comscore Analysis: A new effort to improve Asia relations

Analysis: A new effort to improve Asia relations

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BEIJING >> The meeting lasted just 25 minutes, less than half the time usually given to formal encounters between heads of government. Their national flags, often the backdrop for such meetings, were conspicuously absent. Neither man so much as mentioned the tiny islands in the East China Sea that are a major point of friction between their countries.

President Xi Jinping of China and Prime Minister Shinzo Abe of Japan tried a new beginning on Monday at the Great Hall of the People in Beijing, but the atmosphere could hardly have been cooler.

And the body language? At the outset, before they were seated, Abe spoke to Xi. Cameras caught the Chinese leader listening, but not answering — instead, he turned toward the photographers to snap an awkward, less-than-enthusiastic handshake.

"Obviously, Mr. Xi did not want to create a warm or courteous atmosphere," said Kazuhiko Togo, director of the Institute for World Affairs at Kyoto Sangyo University. "It was a very delicate balancing act for Xi."

If the Chinese leader smiled too much, he would antagonize the nationalistic audience at home, which has been told for more than two years that Abe was not worth meeting, Togo said. On the other hand, if he glared at Abe, Xi would sour world opinion.

Soon after the meeting, the Chinese state-run news media released a photograph of Xi and Abe looking at the floor as they shook hands, an image that made both leaders seem grumpy. (In Japan, by contrast, the most widely used photo of the handshake showed the two men looking at each other and smiling slightly.)

The encounter came three days after the two countries agreed to a formal document in which they recognized their differing positions on the East China Sea, including the waters around the cluster of disputed islands known in China as the Diaoyu and in Japan as the Senkaku.

The two sides said in announcing the agreement that in the spirit of "facing history squarely" — an oblique reference to Japan’s brutal occupation of parts of China during World War II — they would seek to overcome the problems in their relationship.

The meeting Monday was not intended to deliver any substantive progress on territorial and historical issues that have inflamed nationalist sentiments and brought China and Japan, the two richest countries in Asia, close to conflict, officials from both sides said.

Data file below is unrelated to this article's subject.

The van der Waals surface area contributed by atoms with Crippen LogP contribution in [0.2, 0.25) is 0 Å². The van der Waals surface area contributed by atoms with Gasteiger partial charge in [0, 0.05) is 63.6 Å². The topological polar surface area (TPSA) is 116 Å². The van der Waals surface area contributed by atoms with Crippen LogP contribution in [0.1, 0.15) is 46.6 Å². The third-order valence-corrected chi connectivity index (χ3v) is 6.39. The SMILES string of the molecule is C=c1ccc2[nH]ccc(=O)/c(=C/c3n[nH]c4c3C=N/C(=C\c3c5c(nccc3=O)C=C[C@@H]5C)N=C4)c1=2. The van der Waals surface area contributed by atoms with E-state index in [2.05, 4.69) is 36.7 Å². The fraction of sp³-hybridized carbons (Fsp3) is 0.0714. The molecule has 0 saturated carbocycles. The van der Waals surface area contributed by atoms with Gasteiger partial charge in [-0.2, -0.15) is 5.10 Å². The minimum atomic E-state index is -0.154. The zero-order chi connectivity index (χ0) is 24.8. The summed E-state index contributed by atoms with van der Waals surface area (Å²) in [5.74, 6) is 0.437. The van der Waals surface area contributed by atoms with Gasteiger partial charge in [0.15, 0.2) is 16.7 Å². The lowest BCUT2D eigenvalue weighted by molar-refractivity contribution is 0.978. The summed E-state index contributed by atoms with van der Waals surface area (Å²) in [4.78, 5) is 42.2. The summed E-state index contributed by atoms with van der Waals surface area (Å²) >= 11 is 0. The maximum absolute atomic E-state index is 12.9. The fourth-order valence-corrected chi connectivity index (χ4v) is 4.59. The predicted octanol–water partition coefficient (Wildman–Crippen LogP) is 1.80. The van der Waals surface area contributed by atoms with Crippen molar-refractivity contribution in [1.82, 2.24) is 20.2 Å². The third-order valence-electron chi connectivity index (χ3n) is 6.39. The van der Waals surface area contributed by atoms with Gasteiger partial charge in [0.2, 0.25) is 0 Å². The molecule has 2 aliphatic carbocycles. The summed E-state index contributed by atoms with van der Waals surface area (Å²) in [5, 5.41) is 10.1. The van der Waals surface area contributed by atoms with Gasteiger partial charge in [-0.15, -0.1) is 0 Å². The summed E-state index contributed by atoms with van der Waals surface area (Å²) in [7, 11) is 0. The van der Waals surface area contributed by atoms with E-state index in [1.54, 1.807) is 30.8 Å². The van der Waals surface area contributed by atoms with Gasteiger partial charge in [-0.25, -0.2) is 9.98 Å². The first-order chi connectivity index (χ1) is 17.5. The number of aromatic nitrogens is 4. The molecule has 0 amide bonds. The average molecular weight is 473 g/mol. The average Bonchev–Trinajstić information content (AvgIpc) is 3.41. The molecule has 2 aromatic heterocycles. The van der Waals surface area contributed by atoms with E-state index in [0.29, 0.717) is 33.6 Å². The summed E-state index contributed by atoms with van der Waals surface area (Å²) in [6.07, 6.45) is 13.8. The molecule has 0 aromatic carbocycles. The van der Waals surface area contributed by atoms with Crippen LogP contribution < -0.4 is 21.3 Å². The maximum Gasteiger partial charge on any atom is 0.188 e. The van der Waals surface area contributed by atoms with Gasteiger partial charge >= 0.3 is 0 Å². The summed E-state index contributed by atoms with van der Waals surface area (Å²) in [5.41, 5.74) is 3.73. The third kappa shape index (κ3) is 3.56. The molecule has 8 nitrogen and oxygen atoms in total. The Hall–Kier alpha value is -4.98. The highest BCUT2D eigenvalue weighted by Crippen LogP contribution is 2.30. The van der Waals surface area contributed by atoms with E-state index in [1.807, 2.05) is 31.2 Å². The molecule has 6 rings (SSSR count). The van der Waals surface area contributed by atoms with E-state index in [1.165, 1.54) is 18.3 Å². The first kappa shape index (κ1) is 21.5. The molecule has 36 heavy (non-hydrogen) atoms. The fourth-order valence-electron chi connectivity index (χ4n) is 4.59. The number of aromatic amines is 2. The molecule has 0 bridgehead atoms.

But Abe, who appeared to have done most of the talking in the meeting, asked for the early installation of a hotline that could help defuse possible clashes between Chinese and Japanese vessels in waters around the islands, said Kuni Sato, the press secretary for the Japanese Foreign Ministry.

In general, Sato said, Abe told Xi that China and Japan should explore a relationship that was based on strong economic cooperation, better relations in the East China Sea and stability in East Asia.

Abe talked about the need to curb Ebola and about cooperation on dealing with North Korea. He also squeezed in a mention of his attendance last month at a Chinese ballet company’s performance in Tokyo, according to Sato.

Xi, who became president in March 2013, repeatedly refused to consider meeting Abe face to face, but Abe, who was elected at the end of 2012, went public with his request in recent months.

As hosts of the Asia-Pacific Economic Cooperation forum that opened Monday, the Chinese realized they could not snub Abe at the meeting, and they agreed to the encounter, Chinese officials said.

The meeting between Xi and Abe kicks off what could be an exceedingly long process of discussions over the future of the uninhabited islands, and over the disagreements over Japanese repentance for atrocities in China during World War II, said Yang Xiyu, a senior fellow at the China Institute of International Studies and a former Chinese diplomat.

"The gaps between the two sides are too big to handle, let alone narrow" in a short meeting between the two leaders, Yang said.

The United States, which took control of the islands at the end of World War II, handed them over to Japan in 1972, and since then Japan has refused to accept that there was any dispute over their sovereignty. China says the islands were taken from it by Japan at the end of the 19th century.

As for China’s view that Japan has done too little to repent for its occupation of China, Togo of Kyoto Sangyo University said it would be politically impossible for Abe to accede to one Chinese demand: that he announce publicly that he will not visit the Yasukuni Shrine. Such a pledge to stay away from the shrine, which honors Japanese war dead, including some who are convicted war criminals, would antagonize his conservative political base.

"Abe cannot say he will not go, but it doesn’t mean he will go," Togo said.

Some Japanese analysts said they believed that Abe’s visit to the shrine in December 2013 was sufficient to satisfy his domestic constituency, allowing the prime minister to focus on developing a modicum of a working relationship with China.

Though the four-point document agreed to by both countries last week appeared on the surface to be evenly balanced, it contained a significant concession by Japan, according to Ren Xiao of Fudan University in Shanghai. Its declaration that there were indeed different positions on the islands, he said, "fulfilled China’s requirement" that Japan acknowledge the existence of a dispute.

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